Cutting: A cry for help
When I was in high school I knew kids who drank heavily. I knew about kids who took drugs and in my Grade 9 year someone committed suicide. But I did not know any students who cut themselves. Fast forward to 2010 and ask my niece about cutting in her high school and she’ll tell you in a quiet voice, “I know a lot of kids who do that.”
Teens and young adults have always walked a treacherous road of new experiences, changing hormones and very little experience. It is often overwhelming, sometimes for a few days, sometimes for a few years. I can only imagine what it’s like to be a teen now with your whole life on Facebook, open and vulnerable to the world. Everyone finds a different way to deal with the pain, some that are healthy, many that not. More and more teens are turning to cutting.
When I first saw Dena Yohe’s article “Understanding Cutting” my first response was, “I don’t want to know.” Cutting is a painful reality and I didn’t want to think about these beautiful kids taking a blade to their own body. I didn’t want to think about a line of blood and a scar forever. But I’m the grown-up now, which means I should not turn away. Where possible I need to educate myself so that if I’m ever faced with this situation I can help.
Yohe’s article is excellent primer for anyone who knows someone who is cutting or may know someone in the future. Mistakenly I thought cutting was a dark obsession, like a love of horror movies taken too far. But that’s not it at all. As Yohe explains, “People cut to deal with difficult problems or feelings they cannot verbally express.” Cutting is a cry for help.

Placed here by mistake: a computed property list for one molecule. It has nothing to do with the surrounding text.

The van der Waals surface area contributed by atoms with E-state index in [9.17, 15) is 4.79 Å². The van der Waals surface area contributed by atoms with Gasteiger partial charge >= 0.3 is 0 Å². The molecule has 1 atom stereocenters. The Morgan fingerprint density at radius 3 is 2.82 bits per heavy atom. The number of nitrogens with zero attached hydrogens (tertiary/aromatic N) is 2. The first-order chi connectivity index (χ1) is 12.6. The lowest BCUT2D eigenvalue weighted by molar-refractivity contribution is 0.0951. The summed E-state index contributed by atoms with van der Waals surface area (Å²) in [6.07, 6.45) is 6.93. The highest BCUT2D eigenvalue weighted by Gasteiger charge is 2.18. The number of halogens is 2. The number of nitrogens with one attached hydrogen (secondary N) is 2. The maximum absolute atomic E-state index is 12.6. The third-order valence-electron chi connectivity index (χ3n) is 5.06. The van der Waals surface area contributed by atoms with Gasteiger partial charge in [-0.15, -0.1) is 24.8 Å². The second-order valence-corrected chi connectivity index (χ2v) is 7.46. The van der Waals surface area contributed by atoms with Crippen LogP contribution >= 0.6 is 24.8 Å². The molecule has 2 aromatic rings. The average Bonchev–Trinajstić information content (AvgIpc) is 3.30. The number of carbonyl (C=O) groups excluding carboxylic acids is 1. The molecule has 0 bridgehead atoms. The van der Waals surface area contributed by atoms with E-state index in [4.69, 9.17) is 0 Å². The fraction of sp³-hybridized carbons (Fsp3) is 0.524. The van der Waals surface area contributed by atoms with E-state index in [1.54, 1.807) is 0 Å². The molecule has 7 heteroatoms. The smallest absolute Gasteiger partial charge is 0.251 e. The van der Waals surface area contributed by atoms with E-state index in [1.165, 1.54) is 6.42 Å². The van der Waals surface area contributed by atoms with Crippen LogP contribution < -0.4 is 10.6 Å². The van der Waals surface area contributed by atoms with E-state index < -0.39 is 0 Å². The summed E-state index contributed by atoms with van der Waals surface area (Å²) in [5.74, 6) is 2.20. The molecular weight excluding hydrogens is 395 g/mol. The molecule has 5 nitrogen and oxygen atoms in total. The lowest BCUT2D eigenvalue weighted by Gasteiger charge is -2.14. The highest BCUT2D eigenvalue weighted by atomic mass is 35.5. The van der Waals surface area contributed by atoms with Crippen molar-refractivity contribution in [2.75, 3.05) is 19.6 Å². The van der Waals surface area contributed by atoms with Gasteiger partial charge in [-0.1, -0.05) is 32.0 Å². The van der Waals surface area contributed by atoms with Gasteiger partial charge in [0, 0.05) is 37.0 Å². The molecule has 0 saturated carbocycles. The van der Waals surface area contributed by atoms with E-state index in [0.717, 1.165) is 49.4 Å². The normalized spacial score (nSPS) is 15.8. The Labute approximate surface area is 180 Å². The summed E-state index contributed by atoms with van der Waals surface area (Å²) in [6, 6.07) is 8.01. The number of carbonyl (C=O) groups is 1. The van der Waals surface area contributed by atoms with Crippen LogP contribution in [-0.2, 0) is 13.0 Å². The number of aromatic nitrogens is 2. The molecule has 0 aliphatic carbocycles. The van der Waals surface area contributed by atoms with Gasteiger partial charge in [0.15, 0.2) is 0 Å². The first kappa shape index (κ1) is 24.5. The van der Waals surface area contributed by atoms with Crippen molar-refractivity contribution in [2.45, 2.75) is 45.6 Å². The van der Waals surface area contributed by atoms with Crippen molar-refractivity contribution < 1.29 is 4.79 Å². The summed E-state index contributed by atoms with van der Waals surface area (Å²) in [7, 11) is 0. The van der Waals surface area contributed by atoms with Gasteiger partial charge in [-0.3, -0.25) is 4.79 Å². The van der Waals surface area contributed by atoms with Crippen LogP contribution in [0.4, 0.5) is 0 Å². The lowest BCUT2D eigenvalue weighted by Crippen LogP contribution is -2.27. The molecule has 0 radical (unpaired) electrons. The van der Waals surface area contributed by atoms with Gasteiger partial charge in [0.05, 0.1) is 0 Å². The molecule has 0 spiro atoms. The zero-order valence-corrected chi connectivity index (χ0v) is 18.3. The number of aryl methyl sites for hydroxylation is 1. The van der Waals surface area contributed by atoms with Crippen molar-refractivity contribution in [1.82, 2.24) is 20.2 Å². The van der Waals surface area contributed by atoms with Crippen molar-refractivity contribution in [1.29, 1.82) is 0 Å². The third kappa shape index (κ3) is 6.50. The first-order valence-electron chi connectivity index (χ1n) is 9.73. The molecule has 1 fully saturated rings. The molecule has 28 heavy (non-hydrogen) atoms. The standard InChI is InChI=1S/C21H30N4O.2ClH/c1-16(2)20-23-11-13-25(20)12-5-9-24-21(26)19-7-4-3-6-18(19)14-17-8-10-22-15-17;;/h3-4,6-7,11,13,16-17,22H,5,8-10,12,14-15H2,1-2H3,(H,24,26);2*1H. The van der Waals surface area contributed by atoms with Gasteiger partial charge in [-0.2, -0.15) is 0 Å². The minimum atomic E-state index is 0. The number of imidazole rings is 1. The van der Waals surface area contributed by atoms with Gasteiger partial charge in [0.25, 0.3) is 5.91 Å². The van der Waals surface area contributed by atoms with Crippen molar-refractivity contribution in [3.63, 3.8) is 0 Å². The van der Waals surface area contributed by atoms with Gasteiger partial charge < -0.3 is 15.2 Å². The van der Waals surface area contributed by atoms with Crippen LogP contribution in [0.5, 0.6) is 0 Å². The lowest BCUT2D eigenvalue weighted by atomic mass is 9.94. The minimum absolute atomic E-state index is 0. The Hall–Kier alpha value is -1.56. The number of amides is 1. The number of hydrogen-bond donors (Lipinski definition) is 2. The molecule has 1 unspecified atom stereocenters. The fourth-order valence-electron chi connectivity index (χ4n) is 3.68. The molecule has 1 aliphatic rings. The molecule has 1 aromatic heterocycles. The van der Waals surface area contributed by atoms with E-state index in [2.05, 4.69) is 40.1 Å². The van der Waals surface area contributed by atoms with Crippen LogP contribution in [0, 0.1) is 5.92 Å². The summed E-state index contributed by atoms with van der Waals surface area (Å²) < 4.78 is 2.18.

Her advice on how to help is clear and straight forward. She writes:
If you have suspicions, go ahead and ask them about it. Friends with cutting problems are often glad to be able talk about it. If you bring it up and this person isn’t self-injuring, it won’t start just because you said something about it. If they leave their wounds uncovered so that you can see them, they want you to ask them about it. Offer options but don’t tell your friend what to do. If someone’s using cutting or some other kind of self-injury as a way to feel in control, it won’t help if you try to take control of the situation. Helping someone see ways to get help – like talking to a parent, pastor, teacher, school counselor or mental health professional- may be the best thing you can do.
If you or someone you know is struggling, we have mentors available 24/7 who can help. Just use this form to send in your question and a mentor will email you back, usually in just a couple of days. If you’d like to learn more about healthy ways to deal with anxiety try our free Life Lesson: Dealing with Anxiety.